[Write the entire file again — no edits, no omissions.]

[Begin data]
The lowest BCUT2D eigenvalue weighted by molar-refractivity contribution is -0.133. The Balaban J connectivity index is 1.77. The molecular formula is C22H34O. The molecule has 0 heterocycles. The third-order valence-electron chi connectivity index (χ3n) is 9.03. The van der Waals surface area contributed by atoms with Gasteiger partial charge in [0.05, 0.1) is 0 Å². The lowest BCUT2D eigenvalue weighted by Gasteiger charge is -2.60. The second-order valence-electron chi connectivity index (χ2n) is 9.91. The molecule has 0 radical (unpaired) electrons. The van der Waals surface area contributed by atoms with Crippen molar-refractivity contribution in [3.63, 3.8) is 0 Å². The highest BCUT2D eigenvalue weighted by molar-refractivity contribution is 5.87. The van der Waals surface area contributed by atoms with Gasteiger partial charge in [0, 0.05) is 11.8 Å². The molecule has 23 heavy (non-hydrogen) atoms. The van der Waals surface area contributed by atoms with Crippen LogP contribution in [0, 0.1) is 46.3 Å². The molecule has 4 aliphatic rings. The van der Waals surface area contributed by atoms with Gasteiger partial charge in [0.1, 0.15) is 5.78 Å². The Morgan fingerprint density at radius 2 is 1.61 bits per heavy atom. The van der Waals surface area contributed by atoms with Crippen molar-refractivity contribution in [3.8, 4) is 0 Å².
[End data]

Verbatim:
The lowest BCUT2D eigenvalue weighted by molar-refractivity contribution is -0.133. The Balaban J connectivity index is 1.77. The molecular formula is C22H34O. The molecule has 0 heterocycles. The third-order valence-electron chi connectivity index (χ3n) is 9.03. The van der Waals surface area contributed by atoms with Gasteiger partial charge in [0.05, 0.1) is 0 Å². The lowest BCUT2D eigenvalue weighted by Gasteiger charge is -2.60. The second-order valence-electron chi connectivity index (χ2n) is 9.91. The molecule has 0 radical (unpaired) electrons. The van der Waals surface area contributed by atoms with Crippen molar-refractivity contribution in [3.63, 3.8) is 0 Å². The highest BCUT2D eigenvalue weighted by molar-refractivity contribution is 5.87. The van der Waals surface area contributed by atoms with Gasteiger partial charge in [0, 0.05) is 11.8 Å². The molecule has 23 heavy (non-hydrogen) atoms. The van der Waals surface area contributed by atoms with Crippen LogP contribution in [0, 0.1) is 46.3 Å². The molecule has 4 aliphatic rings. The van der Waals surface area contributed by atoms with Gasteiger partial charge in [0.1, 0.15) is 5.78 Å². The Morgan fingerprint density at radius 2 is 1.61 bits per heavy atom. The van der Waals surface area contributed by atoms with Crippen molar-refractivity contribution in [3.8, 4) is 0 Å².